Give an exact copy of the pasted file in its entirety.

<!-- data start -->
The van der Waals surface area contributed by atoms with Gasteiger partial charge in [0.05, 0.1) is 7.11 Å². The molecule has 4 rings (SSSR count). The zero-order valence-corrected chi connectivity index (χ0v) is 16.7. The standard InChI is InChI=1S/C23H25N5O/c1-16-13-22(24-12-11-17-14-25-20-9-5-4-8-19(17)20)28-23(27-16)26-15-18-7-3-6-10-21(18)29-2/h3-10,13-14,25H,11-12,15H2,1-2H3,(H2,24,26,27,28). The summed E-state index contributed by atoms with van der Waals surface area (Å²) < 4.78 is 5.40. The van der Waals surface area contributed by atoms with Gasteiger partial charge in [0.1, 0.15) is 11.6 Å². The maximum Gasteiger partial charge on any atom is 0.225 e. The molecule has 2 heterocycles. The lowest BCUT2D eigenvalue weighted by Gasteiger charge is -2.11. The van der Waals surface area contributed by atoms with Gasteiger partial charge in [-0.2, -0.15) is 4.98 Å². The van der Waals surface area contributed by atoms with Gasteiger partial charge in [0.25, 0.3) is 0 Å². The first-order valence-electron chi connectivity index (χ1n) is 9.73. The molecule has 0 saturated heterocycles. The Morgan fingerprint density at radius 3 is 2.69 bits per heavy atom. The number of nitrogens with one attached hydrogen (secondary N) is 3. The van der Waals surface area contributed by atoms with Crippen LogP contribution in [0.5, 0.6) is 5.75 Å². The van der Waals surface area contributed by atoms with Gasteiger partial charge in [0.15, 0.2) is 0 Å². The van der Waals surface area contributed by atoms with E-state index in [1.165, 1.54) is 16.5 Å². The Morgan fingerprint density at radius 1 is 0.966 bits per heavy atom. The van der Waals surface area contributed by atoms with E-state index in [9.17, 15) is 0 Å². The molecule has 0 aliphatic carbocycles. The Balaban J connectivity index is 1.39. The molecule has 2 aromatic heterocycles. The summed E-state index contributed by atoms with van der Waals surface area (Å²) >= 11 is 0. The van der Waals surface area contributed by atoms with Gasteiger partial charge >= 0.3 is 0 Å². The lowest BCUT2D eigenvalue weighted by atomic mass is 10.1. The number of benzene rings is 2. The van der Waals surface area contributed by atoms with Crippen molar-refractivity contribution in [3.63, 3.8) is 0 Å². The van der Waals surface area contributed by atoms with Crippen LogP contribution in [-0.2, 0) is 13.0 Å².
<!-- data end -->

The van der Waals surface area contributed by atoms with Gasteiger partial charge in [0.05, 0.1) is 7.11 Å². The molecule has 4 rings (SSSR count). The zero-order valence-corrected chi connectivity index (χ0v) is 16.7. The standard InChI is InChI=1S/C23H25N5O/c1-16-13-22(24-12-11-17-14-25-20-9-5-4-8-19(17)20)28-23(27-16)26-15-18-7-3-6-10-21(18)29-2/h3-10,13-14,25H,11-12,15H2,1-2H3,(H2,24,26,27,28). The summed E-state index contributed by atoms with van der Waals surface area (Å²) < 4.78 is 5.40. The van der Waals surface area contributed by atoms with Gasteiger partial charge in [0.1, 0.15) is 11.6 Å². The maximum Gasteiger partial charge on any atom is 0.225 e. The molecule has 2 heterocycles. The lowest BCUT2D eigenvalue weighted by Gasteiger charge is -2.11. The van der Waals surface area contributed by atoms with Gasteiger partial charge in [-0.2, -0.15) is 4.98 Å². The van der Waals surface area contributed by atoms with Gasteiger partial charge in [0.25, 0.3) is 0 Å². The first-order valence-electron chi connectivity index (χ1n) is 9.73. The molecule has 0 saturated heterocycles. The Morgan fingerprint density at radius 3 is 2.69 bits per heavy atom. The number of nitrogens with one attached hydrogen (secondary N) is 3. The van der Waals surface area contributed by atoms with Crippen LogP contribution in [0.5, 0.6) is 5.75 Å². The van der Waals surface area contributed by atoms with Gasteiger partial charge in [0.15, 0.2) is 0 Å². The van der Waals surface area contributed by atoms with E-state index in [1.165, 1.54) is 16.5 Å². The Morgan fingerprint density at radius 1 is 0.966 bits per heavy atom. The van der Waals surface area contributed by atoms with E-state index in [9.17, 15) is 0 Å². The molecule has 0 aliphatic carbocycles. The Balaban J connectivity index is 1.39. The molecule has 2 aromatic heterocycles. The summed E-state index contributed by atoms with van der Waals surface area (Å²) >= 11 is 0. The van der Waals surface area contributed by atoms with Gasteiger partial charge >= 0.3 is 0 Å². The lowest BCUT2D eigenvalue weighted by atomic mass is 10.1. The number of benzene rings is 2. The van der Waals surface area contributed by atoms with Crippen molar-refractivity contribution in [3.63, 3.8) is 0 Å². The van der Waals surface area contributed by atoms with Crippen LogP contribution in [-0.2, 0) is 13.0 Å².